There was sadness, but not regret. There was disappointment, but there was no second-guessing. There was sorrow, but there also was tremendous pride.
That’s exactly the way it should be when you’ve made school history by winning in the playoffs for the first time, as the Buckeye football team did a week ago, and then simply lost to a better team, as the third-seeded Bucks did Friday in falling 40-21 to No. 2 seed Kenston in a Division III, Region 9 semifinal at Bedford’s Bearcat Stadium.
“Each week we progressed,” senior wide receiver/cornerback/kick returner Anthony Watkins said. “We did what we had to do. Last week, we made history. No one can ever take that away from us.”
While there was prolonged and completely justifiable jubilation a week ago after the Bucks (10-2) ended a nine-game playoff winless streak by beating No. 6 Alliance 28-25, there were no emotional meltdowns after Buckeye had its season ended by Kenston (11-1).
There also was no helmet-throwing and very little head-hanging, in large part because the Bucks are an extremely class group, but also in part because they realized the Bombers were the better team.
“You’ve got to give them props,” Buckeye senior running back/linebacker Dom Monaco said. “They were a really good team. But you’ve also to give props to our team for hanging in until the end.”
That the Bucks did, refusing to quit even after giving up 33 unanswered points and falling behind 40-7 with 10:05 to play.
After an explosive but diverse Kenston team scored a touchdown just 33 seconds into the game, ground-oriented Buckeye got third-and-long and fourth-and-long completions from junior quarterback Jacob Doerge, chewed 5:21 off the clock and tied the game midway through the first period.
It stayed that way until early in the second period, when Kenston, behind the four-headed monster of quarterback Jon Tomcufcik, running back Jack Porter and wide receivers Jay Middleton and Tyler Mintz, started converting third down after third down.
And when the Bombers didn’t convert on third down, they converted on fourth down.
Add a few interceptions from the Kenston defense and that’s how it became 14-7, then 20-7, then 26-7 just before halftime, then 33-7 midway through the third period, then 40-7 early in the fourth.
The Bucks, though, never quit. Even after a first-and-goal situation ended when they failed to convert fourth-and-goal from the 25 — the Bucks had a touchdown catch by Logan Schulz nullified by penalty — they scored 14 points in the final 4:05 to make the final score respectable.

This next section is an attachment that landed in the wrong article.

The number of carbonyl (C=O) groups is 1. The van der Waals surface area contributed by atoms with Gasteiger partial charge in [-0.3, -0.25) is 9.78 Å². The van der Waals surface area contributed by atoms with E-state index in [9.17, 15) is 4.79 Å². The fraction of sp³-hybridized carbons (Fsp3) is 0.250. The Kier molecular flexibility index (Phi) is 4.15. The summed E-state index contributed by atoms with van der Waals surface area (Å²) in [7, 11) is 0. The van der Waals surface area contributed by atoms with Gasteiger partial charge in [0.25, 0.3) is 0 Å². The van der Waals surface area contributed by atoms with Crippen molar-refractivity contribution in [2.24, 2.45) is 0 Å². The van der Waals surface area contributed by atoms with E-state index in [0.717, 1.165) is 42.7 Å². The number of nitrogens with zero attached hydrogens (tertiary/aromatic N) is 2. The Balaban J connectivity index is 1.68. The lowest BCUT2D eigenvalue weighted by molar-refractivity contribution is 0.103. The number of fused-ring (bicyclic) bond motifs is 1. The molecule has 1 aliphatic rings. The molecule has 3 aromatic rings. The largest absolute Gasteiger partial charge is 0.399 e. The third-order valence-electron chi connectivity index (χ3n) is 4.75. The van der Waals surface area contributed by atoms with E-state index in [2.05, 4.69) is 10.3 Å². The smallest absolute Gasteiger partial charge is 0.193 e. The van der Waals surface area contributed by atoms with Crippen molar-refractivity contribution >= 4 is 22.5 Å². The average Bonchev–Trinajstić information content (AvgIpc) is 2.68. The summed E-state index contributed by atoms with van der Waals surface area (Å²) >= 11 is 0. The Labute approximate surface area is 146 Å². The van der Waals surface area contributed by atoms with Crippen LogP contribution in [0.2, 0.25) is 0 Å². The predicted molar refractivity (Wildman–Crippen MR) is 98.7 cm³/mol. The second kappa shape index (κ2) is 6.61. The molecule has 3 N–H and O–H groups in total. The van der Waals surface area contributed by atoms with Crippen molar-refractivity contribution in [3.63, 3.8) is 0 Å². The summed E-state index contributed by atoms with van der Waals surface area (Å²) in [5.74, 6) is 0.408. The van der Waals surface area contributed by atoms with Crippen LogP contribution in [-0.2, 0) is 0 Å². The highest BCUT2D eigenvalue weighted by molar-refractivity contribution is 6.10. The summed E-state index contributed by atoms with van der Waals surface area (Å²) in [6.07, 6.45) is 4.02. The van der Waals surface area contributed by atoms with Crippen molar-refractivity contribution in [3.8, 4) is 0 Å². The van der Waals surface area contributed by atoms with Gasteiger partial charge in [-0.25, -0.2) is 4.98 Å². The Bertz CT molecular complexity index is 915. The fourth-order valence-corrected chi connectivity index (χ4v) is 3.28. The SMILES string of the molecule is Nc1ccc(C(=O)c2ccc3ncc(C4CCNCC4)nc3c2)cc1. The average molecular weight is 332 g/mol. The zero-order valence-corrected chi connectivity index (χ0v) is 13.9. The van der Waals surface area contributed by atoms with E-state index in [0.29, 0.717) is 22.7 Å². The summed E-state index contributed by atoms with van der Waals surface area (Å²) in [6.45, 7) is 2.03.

Of course, quitting or hanging their head was never an option for the Bucks. If that was the case, Buckeye might have considered doing so after Week 1, when it was shellacked by Revere.
Instead, the Bucks regrouped and won 10 straight games, including that coveted first playoff victory in program history. That their season ended in Week 12 — for the first time — was nothing to be ashamed about.
“This taught me that hard work gets you places,” two-way senior lineman Ryan Smith said. “The family part of football is amazing. These guys are my brothers and I love them to death. It teaches you things — how to work together, how to be a better person and how to respect people.”
Despite playing in the extremely weak Patriot Athletic Conference, where they were the biggest school by far, the Bucks not only learned to give respect, but their ground-and-pound, never-say-die style earned them respect.
“We did something no one else has ever done,” Monaco said. “It’s definitely been a journey I’ll never forget.”
Monaco and the rest of the seniors shouldn’t forget. Nor should any of the underclassmen, for that matter, but a new journey starts next year when Buckeye begins playing in the much tougher Great Lakes Conference.
Regardless of what happens there, the Bucks always will keep fighting, striving to improve and never give up.
The latter is something junior offensive tackle Keegan Varney thought about doing when he dislocated his kneecap late last season, but he quickly came to his senses and realized that wasn’t an option.
“I’m so glad I didn’t quit,” he said before heading into the Buckeye locker room for the final time in 2018. “It’s been such a good season and such a good experience. We made school history.
“That’s something to be excited about, but tomorrow starts next year.”
Contact Rick Noland at (330) 721-4061 or email@example.com. Follow him @RickNoland on Twitter.